Katrina flooded about 80% of New Orleans with salt water, and the water stayed for almost a month. Much of the city is still struggling to recover and all you have to do to see devastation is drive around. It will take years for NOLA to fully recover from Katrina.
However, the parts of the city that tourists usually visit were not flooded. It’s not a coincidence – the French Quarter and other old parts of the city were built on relatively high ground and only suffered wind damage from Katrina. Almost all of the damage has been repaired and you have to look closely in the FQ or city center to see that Katrina happened at all.
If you drive or rent a car, put your car in a lot or garage and leave it there unless you are traveling away from downtown. You don’t need a car to get around in the French Quarter, Central Business District, or Warehouse District. Also, the parking regulations are Byzantine and there are lots of "parking control agents".
The regional transit authority (www.norta.com) sells 1 and 3 day passes that offer unlimited use of buses and streetcars for the day(s) you select.
There is always music, but the bands change: Go to www.bestofneworleans.com and click on Music then Listings or to www.offbeat.com and click on Listings, then Music.
Wander around the French Quarter, enjoy the architecture, watch the street entertainers (do tip), and visit some of the historic buildings that have been turned into museums. Most of them charge admission but some are free (go to www.frenchquarter.com and click on Historic Attractions).
Assuming the weather is nice, you can collect a sandwich lunch and eat in the riverfront park (watch the shipping) or in Jackson Square (a very nice park).
The Riverwalk shopping center has a food court with dining overlooking the river (www.riverwalkmarketplace.com)…
Cafe du Monde is in the French Quarter and you shouldn’t miss having cafe au lait & beignets (www.cafedumonde.com). Another great coffee shop is the Croissant d’Or (at 615 Ursulines Street), which is open from 7:00am to 2:00pm and has food other than pastry.
There is a free ferry across the Mississippi at the "foot" of Canal Street. It is a short trip but like a harbor cruise w/o a guide.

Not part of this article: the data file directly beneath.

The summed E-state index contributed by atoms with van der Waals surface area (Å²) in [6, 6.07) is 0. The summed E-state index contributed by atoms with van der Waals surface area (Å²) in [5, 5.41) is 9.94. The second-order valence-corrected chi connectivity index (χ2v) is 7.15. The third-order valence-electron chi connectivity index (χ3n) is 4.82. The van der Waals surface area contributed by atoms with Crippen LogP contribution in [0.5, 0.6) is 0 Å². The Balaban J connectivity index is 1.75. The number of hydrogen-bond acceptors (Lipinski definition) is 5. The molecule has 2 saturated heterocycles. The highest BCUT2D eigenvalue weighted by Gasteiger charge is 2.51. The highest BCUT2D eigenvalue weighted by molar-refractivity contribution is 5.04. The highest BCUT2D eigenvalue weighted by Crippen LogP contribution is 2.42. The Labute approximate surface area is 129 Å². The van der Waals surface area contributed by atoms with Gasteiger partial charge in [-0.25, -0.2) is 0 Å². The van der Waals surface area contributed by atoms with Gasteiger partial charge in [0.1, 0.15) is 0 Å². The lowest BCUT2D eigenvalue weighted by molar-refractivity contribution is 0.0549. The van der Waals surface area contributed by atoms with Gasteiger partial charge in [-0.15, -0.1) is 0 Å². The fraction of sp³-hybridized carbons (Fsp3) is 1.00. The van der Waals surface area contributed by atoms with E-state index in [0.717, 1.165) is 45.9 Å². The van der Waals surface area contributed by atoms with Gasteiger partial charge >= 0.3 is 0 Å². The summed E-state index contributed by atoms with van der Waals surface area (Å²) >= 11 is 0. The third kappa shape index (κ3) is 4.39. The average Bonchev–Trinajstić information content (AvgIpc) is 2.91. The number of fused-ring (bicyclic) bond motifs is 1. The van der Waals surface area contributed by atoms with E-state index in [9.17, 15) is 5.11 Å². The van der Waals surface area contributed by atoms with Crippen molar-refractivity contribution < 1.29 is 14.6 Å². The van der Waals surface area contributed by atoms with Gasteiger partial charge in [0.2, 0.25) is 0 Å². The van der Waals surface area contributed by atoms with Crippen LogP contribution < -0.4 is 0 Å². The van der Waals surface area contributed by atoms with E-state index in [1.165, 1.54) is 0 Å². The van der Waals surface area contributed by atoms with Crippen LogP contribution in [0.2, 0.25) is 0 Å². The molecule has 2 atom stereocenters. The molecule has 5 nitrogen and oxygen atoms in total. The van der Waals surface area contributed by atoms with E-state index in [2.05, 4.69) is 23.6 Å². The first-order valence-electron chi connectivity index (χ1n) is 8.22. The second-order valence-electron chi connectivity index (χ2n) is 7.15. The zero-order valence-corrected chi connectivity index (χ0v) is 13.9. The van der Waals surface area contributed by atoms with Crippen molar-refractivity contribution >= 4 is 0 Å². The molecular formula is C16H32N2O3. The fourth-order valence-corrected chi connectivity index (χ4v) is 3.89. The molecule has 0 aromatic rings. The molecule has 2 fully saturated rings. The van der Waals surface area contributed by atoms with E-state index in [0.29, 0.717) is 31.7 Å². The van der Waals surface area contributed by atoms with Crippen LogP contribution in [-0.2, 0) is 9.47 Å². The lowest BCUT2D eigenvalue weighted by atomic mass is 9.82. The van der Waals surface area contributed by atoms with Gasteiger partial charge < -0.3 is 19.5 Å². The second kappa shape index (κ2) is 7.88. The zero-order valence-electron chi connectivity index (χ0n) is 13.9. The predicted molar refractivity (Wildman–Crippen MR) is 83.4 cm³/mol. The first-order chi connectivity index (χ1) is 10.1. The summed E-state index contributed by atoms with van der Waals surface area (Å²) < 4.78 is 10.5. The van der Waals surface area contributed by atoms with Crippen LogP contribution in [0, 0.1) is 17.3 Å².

The Aquarium and Audubon Zoo are world-class attractions (www.auduboninstitute.org) and you should see them if you can. There is a shuttle boat (not free) between the Aquarium (which is next to the French Quarter) and the Zoo (which is several miles away). You can also drive to the Zoo (which has free parking) or take public transit from the French Quarter.
New Orleans is home to a number of other museums, such as the National World War II Museum (www.ddaymuseum.org) and the New Orleans Museum of Art (www.noma.org). Both can be reached by public transit: The WWII museum is in the central business district but a long walk from the French Quarter and NOMA is not within walking distance of downtown but has free parking if you choose to drive there…
Crime tends to become a topic in questions about New Orleans. Use the same common sense you need in every major city in the world and there is little chance you will be a victim of anything except a need to visit the gym: Pay attention to your surroundings. Stay away from anywhere dark & deserted. Pay attention to your feelings – if anyone or anywhere gives you a bad feeling, leave the area. Don’t leave something like a camera-bag or backpack unattended on a park bench while you wander off to take photos. Etc.
Hope you have a good visit!
I was surfing the web one night and came across these pictures of a drunk guy on bourbon street. I almost called the cops in New Orleans before they did! http://www.tropicalisle.com/webcam.html
Duration : 0:1:35
I always have eaten a ‘Lucky Dog’ on Bourbon Street. I didn’t see any chicken for sale unless you mean a ‘young prostitute’.